William Peterson plays Mayor Superba (another great name), the leader of this crew. As mayor, Superba wants to run the show his way, but sometimes he has to prove he is a fair man. He’s overseen some ugly things, but he is not a Trump: this leader understands why he does what he does and can articulate well why it is necessary. He is a soft-spoken man who, because of his job, carries a big stick. Peterson, with his calm outer layer, is a perfect choice to play him. There is also Mr. Assalone (another great name, though he insists that it should be pronounced ass-a-lon-i), played by Jeff Still, who shows his nature when he asks how Mr. Peel’s mother died, is told by a stroke, and responds, “Way to go!” before returning to his seat. Still does angry really well, which is great because that is Assalone’s primary mode.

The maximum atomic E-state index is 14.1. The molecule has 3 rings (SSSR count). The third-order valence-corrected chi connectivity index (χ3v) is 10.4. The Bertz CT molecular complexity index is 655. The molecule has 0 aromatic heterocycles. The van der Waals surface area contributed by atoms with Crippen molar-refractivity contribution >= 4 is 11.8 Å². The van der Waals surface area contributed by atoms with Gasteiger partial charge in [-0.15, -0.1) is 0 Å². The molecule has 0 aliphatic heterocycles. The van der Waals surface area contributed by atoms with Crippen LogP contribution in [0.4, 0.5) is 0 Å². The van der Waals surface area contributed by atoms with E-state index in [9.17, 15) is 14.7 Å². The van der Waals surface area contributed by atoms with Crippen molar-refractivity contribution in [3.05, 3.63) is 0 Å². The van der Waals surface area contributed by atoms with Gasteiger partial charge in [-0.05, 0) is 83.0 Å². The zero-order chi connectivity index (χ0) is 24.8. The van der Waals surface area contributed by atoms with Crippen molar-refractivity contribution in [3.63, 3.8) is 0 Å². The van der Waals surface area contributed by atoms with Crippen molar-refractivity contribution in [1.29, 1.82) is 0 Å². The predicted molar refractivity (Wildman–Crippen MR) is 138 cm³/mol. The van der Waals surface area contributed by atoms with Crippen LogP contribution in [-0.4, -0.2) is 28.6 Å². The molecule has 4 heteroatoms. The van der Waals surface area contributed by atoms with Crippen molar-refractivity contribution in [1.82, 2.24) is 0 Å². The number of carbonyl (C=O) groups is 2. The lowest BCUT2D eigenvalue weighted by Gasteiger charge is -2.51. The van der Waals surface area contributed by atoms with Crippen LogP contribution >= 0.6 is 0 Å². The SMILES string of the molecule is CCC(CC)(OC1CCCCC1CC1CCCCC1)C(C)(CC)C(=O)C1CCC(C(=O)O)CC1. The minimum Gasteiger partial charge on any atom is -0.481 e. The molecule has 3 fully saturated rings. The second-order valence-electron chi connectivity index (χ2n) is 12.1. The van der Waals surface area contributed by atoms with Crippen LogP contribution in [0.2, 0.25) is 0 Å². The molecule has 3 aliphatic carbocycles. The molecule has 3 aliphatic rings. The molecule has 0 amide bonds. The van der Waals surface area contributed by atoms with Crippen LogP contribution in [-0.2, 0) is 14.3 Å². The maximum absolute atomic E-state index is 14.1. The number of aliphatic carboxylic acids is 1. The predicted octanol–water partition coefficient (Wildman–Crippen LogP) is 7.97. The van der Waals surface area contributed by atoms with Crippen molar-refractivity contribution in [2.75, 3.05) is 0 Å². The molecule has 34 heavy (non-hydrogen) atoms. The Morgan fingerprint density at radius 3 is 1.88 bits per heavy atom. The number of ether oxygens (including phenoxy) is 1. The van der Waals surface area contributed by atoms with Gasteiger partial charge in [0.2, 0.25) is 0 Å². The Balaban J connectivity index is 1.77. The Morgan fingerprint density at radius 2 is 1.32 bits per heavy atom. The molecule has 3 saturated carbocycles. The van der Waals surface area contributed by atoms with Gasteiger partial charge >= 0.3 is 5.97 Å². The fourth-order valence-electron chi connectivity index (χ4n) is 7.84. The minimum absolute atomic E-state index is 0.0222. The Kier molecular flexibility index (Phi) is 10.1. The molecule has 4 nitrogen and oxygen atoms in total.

James Vincent Meredith’s Mr. Blake spends a great deal of the play trying to sell the Council on a money-making scheme called the “Lincoln Smackdown,” a cage match between paid participants and a mixed martial arts expert dressed as Honest Abe. (Yes, it’s as stupid as it sounds, and yes, Meredith has the chops to make it sound sincere.) Danny McCarthy’s Mr. Hanratty has a much more worthwhile notion—a park fountain rebuild for handicap access—but even he seems motivated mostly by the desire to help his sister to see into the water from her wheelchair. Still, of all of the members who were there before Peel, Hanratty seems the most worthy, and McCarthy’s frustration that he cannot convince his colleagues of his plan is palpable.